• Say the vowel “A” out aloud—doing so will elevate the back of the roof of the mouth and the uvula (tissue hanging from the rear part of the roof of your mouth). Repeat the exercise 20 times, 3 times a day.
  • Put a finger in your mouth on each side and press outward while resisting your thumb and trying to hold your cheek in. Repeat this exercise 10 times, 3 times a day.
  • Chew alternately on both sides of the mouth when you eat.

Home Remedies

Practicing some simple bedtime remedies at home such as getting an adjustable base for your bed, using nasal strips or drops, sleeping on your side, keeping a humidifier in your room, and taking over-the-counter anti-snoring medication may help.

Use an Adjustable Base

An adjustable base allows you to elevate your head and feet, decreasing the symptoms of Restless Legs Syndrome, high blood pressure, and even snoring, because keeping your head slightly elevated from the rest of your body opens up your airways.

Use Nasal Strips or Drops

Nasal strips have spring-like bands that keep your nostrils pulled open, increasing space for air to pass through to the lungs. If you have a stuffy nose, try nasal sprays to clear your airways.

Sleep on Your Side

Turning to your side is the best sleep position for improved breathing. It prevents muscles from collapsing at the back of your throat. Back sleeping may cause your throat muscles to collapse, so if you’re used to sleeping this way, try taping a tennis ball to your back. This will train you to switch to your side.

Use a Humidifier or Purifier

Dry air can irritate your nasal passage; keeping a humidifier in the room ensures the air is moist. Consider using an air purifier as well to eliminate allergens or irritants from the air.

Over-the-Counter Anti-Snoring Appliances

Some devices available over the counter open up your airway. They bring your lower jaw and tongue forward during sleep. These devices look like the mouthguards used by athletes and may be used for a few days to prevent snoring.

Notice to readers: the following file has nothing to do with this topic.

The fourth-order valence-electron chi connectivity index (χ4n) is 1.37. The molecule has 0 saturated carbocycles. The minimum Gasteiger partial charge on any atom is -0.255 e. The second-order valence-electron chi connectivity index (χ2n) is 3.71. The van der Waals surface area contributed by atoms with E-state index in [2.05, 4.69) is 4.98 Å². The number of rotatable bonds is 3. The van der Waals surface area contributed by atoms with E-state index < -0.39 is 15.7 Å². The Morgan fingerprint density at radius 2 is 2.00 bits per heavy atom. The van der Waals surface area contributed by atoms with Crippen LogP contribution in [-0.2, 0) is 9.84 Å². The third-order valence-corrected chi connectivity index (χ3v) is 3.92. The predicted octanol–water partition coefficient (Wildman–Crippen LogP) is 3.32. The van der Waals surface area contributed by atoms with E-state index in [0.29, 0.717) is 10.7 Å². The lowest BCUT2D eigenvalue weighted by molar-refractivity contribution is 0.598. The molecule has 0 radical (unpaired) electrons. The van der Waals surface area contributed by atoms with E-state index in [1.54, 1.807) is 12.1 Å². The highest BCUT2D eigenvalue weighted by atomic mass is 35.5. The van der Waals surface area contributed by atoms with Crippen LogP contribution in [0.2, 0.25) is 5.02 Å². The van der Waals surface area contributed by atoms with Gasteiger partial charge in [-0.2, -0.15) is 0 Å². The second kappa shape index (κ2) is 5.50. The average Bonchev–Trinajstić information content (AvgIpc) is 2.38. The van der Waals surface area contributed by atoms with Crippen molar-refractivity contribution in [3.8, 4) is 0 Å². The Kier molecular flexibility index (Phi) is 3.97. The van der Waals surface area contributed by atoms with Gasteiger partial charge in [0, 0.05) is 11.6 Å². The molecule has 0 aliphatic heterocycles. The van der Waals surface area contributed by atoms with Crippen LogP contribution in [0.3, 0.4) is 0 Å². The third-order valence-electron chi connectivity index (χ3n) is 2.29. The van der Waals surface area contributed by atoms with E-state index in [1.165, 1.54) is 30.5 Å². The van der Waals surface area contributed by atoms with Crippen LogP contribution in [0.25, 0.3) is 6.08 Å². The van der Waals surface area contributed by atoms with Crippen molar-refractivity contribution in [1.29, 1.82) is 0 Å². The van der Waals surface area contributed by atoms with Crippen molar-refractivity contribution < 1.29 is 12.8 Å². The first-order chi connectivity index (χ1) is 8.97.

Medical Treatment

Sometimes you may need medical treatment to combat snoring. Doctors may suggest a medical device or a surgical procedure after examining the cause of your snoring.

Medical Devices

Devices like a CPAP machine, palatal implants, customized dental devices, and lower jaw positioners may tackle the root cause of your snoring.

  • Continuous Positive Airway Pressure (CPAP): The most common device used by sleep apnea patients, the CPAP helps to keep your airway open. The machine blows pressurized air into a mask to be worn over your mouth and nose.
  • Palatal Implants: The tiny implants in your soft palate prevent it from collapsing and reducing space in the airway. Palatal implants stiffen your soft palate and changes the way air flows around it causing minimal to no vibrations.
  • Customized dental devices and lower jaw positioners: These devices open your airway by pushing forward your tongue and lower jaw.

Surgical Procedures

Minor procedures like the Laser-Assisted Uvulopalatoplasty or Somnoplasty may eliminate snoring for good.

Laser-Assisted Uvulopalatoplasty (LAUP)

During LAUP, a laser is used to shorten your uvula and soft tissues. A shortened uvula doesn’t hinder air passage.

Somnoplasty

During somnoplasty, tissues of the uvula and soft palate are removed. Low levels of radiofrequency heat are used for tissue removal.

FAQs

Which sleeping position is best for avoiding snoring?

Back sleeping may cause your throat muscles to collapse. We suggest sleeping on your side to keep your airways open.

Do I need to consult a sleep specialist to stop snoring?

We recommend consulting your primary care physician, who can, in turn, direct you to the required specialist.

Conclusion

If you experience loud, persistent, and frequent snoring you are most likely not getting enough sleep, or your sleep is low-quality. Seeking help will ensure a good night’s rest.

This article is for informational purposes and should not replace advice from your doctor or other medical professional.


About the author

Geoff McKinnen is a writer focusing mainly on the healthcare industry and has written articles on everything from foods to help you lose weight to the connection between Alzheimer’s and sleep. Geoff’s passionate about helping readers improve their well-being to lead happier lives. Outside of work, Geoff enjoys cycling and hiking and believes that by leading a healthy lifestyle, he can help others do the same.